Here she shares her casting ideas for a cinematic adaptation of the Lydia McKenzie novels:
Since I started my career as a filmmaker and screenwriter, people often ask me when my books will be made into films or a television show. It seems natural to other people that I would imagine my stories as both novels and films from the very beginning. But I don’t. When I set out to write something new, I choose at some point whether a story is destined for the screen or for the pages of a book. And then I write it (or direct it). And then I’m done.Learn more about the books and author at Meredith Cole's website.
I wouldn’t say “no” if someone bought up the film rights and gave Lydia a new life in a different medium. There are probably things I would find painful (they might exaggerate her vintage clothes or goofiness), and others I would find enlightening (I wrote that?). But it would be an interesting experience nonetheless.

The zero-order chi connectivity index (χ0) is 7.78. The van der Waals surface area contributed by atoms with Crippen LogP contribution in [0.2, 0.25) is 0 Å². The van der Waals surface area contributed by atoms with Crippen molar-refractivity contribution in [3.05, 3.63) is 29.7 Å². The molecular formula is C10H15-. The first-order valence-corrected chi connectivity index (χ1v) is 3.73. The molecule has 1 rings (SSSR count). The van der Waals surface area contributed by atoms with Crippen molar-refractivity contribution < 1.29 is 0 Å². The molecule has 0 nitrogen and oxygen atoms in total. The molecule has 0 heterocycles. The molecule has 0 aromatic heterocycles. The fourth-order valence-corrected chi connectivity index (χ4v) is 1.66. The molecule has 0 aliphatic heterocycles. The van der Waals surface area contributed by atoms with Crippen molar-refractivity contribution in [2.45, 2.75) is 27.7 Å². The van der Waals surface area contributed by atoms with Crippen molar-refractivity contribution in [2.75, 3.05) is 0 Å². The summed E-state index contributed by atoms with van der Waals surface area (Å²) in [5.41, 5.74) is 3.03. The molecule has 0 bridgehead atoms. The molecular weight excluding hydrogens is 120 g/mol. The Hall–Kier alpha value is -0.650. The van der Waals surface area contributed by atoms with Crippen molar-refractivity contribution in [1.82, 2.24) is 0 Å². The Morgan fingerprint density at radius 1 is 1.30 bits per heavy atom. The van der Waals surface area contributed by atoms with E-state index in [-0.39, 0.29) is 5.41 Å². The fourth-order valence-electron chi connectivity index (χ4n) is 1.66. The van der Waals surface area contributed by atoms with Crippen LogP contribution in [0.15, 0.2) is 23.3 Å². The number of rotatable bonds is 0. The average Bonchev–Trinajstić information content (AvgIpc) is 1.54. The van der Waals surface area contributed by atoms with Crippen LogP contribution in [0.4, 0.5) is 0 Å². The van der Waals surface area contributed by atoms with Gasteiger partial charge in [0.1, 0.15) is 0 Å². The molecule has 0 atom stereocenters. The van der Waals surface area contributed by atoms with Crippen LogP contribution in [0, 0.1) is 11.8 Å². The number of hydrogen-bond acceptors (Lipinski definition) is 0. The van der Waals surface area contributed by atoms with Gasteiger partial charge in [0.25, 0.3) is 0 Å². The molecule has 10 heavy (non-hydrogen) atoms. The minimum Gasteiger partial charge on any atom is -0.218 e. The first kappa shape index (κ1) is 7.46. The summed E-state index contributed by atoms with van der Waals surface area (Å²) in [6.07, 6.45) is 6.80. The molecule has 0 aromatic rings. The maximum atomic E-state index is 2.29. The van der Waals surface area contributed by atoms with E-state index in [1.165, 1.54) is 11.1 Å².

When someone first asked me who I saw playing Lydia, one actress popped into my head: Maggie Gyllenhaal. I think she’s a great actress. The first film I saw her in, Secretary, I couldn’t stop watching her. She is a beautiful woman, but very distinctive. She wears every emotion on her face and in her eyes. She has the quirkiness to play Lydia. And, even better, she lives in Brooklyn these days.
The rest of the cast? The main returning players are her bosses, the D’Angelo brothers and their bigger than life mother. If you’re going to dream, dream big: Olympia Dukakis as Mama D’Angelo, James Gandolfini as Frankie D’Angelo, and Andreas Katsulas (the one-armed man in The Fugitive) for Leo. And for Detective Daniel Romero? That’s tough. He has to be handsome and have a lot of charisma. Someone like Javier Bardem would fit the part exactly.
But really one of the most important characters in my book isn’t an actor. It’s the streets themselves. I would definitely object if they decided to move the film to somewhere in Canada. First, there are so many talented film professionals living in the New York and in Williamsburg, Brooklyn. But second, the film wouldn’t feel authentic without the industrial parks, the quirky cafes, the East River, and Manhattan peeking over the top of the buildings.
The Page 69 Test: Posed for Murder.